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Monitoring environmental effects on farmland Lepidoptera: does necessary sampling effort vary between different bio-geographic regions in Europe?
- Lang, Andreas, Kallhardt, Franz, Lee, Marina S., Loos, Jacqueline, Molander, Mikael A., Muntean, Iulia, Pettersson, Lars B., Rákosy, László, Stefanescu, Constantí, Antoine, Messéan
- Ecological indicators 2019
- Zygaenidae, agricultural land, agroecosystems, arable soils, biodiversity, butterflies, environmental impact, environmental indicators, environmental monitoring, guidelines, land use change, moths, prediction, protected species, surveys, variance, Romania, Spain, Sweden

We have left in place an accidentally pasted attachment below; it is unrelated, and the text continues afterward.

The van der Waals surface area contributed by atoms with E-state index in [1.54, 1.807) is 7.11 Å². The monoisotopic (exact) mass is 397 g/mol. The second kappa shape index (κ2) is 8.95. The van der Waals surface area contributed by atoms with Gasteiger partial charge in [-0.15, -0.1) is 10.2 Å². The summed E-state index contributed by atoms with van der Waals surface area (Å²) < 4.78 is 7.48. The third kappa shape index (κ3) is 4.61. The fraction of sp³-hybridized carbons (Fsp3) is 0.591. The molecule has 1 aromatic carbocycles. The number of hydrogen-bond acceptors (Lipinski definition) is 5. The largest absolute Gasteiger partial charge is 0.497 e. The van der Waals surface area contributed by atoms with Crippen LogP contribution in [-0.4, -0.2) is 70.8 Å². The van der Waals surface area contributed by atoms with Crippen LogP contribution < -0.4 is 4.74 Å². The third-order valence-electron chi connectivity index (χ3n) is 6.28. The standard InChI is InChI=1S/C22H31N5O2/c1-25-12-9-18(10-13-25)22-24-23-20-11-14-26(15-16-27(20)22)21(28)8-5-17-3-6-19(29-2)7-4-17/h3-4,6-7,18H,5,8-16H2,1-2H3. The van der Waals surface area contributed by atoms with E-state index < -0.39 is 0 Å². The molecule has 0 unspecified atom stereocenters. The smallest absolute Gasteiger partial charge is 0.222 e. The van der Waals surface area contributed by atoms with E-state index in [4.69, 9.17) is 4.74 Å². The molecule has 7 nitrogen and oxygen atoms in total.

- In agro-ecosystems, environmental monitoring is fundamental to detect and survey changes related to land use change and management practices. Butterflies and moths have often been suggested as suitable indicators for monitoring environmental effects on biodiversity in farmlands. Here, we estimated the required sample size and monitoring effort necessary to run a Lepidoptera survey in European farmland, assessing in particular if monitoring investment would differ between representative bio-geographical regions.We operated linear 1-km long transect routes in farmland of Romania, Spain and Sweden from 2013 to 2015, and recorded butterflies and burnet moths (Papilionoidea, Zygaenidae). The transects were walked back and forth four times a season, and replicated yearly. The lepidopteran diversity was high in farmlands of Romania and Spain, but comparatively low in Sweden. The coefficient of variation (CV) of recorded species number differed between countries being lowest in Sweden and highest in Spain. In general, the CV dropped above a transect length of 400 – 800 metres, thus indicating an increase in statistical power. Assuming a non-parametric test for matched samples, power calculations were conducted with the raw count data and with log-transformed count data for comparison. When using log-transformed data, the required sample size to detect an effect was less than 10 transects per country or region (in order to detect a 10% loss of species or a decrease of 30% in total abundance). Specific subgroups of species, e.g. protected species or specific indicator groups, showed a higher variance, thus requiring a higher sample size to detect effects ranging from 12 – 16 transects (equivalent to 21 – 29 working days per country and year). When using original, untransformed count data a considerably larger sample size would be needed. Actual time to be invested in field work differed between countries due to contrasting regional constraints and conditions. Nevertheless, the final monitoring effort in working days was similar between countries as the factors involved balanced out each other, in particular due to the differing year-to-year variations.Our study demonstrated the feasibility of an environmental monitoring programme in arable land using farmland butterflies across Europe. We present a suitable approach and guidelines as well as the necessary effort to be invested in future Europe-wide monitoring programmes of butterflies in agro-ecosystems, based on predictions of statistical power.